Historical reference — Just like the newspaper dateline is a great time piece that we use to chart historical events and experiences, the journal is a perfect and much more personal newspaper for your life. As events of importance progress, you’ll have a current events medium to document the occurrence in vivid fashion without losing out on littlest of details; things that may seem minutia now, but end up being terrific nuggets 15-20 years down the road. Think back to something that happened 15 years ago and try to remember every single detail. It’s almost impossible to accomplish this with perfection off of random memory. But, if you charted this in your journal, you could easily refer back to those details in a particular entry.
Spur Creativity — For the writers in the bunch: nothing will improve your writing like writing some more. And in doing so, your brain adapts and learns to identify and communicate complex ideas more effectively. It’s also a fantastic way to brainstorm for new ideas, challenges and goals.
Combats Stress — While keeping a journal is a terrific way to document the past – especially if later generations are able to see the regular writings – it’s also extremely therapeutic for the author. Take the time during the daily practice to vent if needed and let off some steam. Doing so will have you feeling much more focused and driven on the flipside of the journal entry. It’s a daily form of catharsis in action. In fact, a study from Advances in Psychiatric Treatment revealed that a 15-20 minute practice of journaling on 3-5 occasions were enough to help combat trauma, stress and other emotional events.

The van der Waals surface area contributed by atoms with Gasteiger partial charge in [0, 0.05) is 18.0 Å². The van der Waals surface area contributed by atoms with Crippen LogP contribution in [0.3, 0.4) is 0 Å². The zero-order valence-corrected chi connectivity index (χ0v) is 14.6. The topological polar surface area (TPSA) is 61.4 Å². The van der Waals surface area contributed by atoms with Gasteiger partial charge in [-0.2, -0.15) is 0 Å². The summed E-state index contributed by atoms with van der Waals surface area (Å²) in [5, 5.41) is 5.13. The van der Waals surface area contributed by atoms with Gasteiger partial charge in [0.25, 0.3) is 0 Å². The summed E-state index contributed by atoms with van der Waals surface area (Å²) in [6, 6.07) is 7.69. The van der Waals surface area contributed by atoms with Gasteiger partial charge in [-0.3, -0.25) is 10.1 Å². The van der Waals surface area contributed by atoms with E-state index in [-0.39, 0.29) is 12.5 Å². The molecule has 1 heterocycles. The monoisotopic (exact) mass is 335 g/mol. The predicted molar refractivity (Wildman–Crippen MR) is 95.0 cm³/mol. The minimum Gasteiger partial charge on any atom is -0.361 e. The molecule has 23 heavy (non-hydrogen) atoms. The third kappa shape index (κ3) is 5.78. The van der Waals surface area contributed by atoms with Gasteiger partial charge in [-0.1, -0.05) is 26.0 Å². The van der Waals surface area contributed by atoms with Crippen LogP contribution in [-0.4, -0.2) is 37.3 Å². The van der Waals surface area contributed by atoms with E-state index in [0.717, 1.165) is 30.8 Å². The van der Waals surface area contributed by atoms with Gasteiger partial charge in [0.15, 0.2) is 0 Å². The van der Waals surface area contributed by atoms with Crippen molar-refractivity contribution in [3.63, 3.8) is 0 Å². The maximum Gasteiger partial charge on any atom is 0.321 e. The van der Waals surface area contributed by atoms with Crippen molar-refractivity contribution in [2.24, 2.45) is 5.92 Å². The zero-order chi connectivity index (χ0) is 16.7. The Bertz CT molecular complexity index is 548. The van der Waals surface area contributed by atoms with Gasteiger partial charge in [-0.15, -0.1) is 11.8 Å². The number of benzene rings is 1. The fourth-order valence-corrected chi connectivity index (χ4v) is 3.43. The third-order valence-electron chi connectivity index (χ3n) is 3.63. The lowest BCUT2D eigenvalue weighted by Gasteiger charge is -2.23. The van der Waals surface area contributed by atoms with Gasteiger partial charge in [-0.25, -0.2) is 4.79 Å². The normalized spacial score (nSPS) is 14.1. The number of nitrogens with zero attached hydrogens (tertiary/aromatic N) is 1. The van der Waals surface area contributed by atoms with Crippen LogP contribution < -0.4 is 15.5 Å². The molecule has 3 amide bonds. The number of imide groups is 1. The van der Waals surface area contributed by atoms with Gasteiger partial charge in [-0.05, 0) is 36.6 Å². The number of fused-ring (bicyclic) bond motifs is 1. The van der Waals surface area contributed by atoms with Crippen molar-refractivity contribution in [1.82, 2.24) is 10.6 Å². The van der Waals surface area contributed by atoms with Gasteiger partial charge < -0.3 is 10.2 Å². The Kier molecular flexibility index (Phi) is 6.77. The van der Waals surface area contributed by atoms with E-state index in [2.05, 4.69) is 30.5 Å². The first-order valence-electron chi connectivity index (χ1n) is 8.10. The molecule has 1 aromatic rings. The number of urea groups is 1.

Improve Mental clarity — Daily reflection through a journal allows a complete and total environment free of judgment that opens up the door to truly process an experience. Whether that is a positive or negative experience, it doesn’t matter. No one is there to judge or make crucial comments, which provides a free zone to explore the inner workings of your own emotions and thought processes.
Help establish and achieve goals — Checking in with your goals on a daily basis is a big step in the right direction towards achieving success. Go the extra mile and document your journey through the use of a journal to chart the progress. Track your successes, failures, learnings and emotions along the way to improve as you move closer to your goal.
[Related: How to make SMART Goals to find true success]
“Just like the newspaper dateline is a great time piece that we use to chart historical events and experiences, the journal is a perfect and much more personal newspaper for your life.”
How to start a journal: Pick a medium
The day and age of finding a random cave or wall to chart your adventures through Hieroglyphics are no more. In other words: there are so many different options for starting and maintaining your daily practice, so essentially, there’s no excuse not to get started.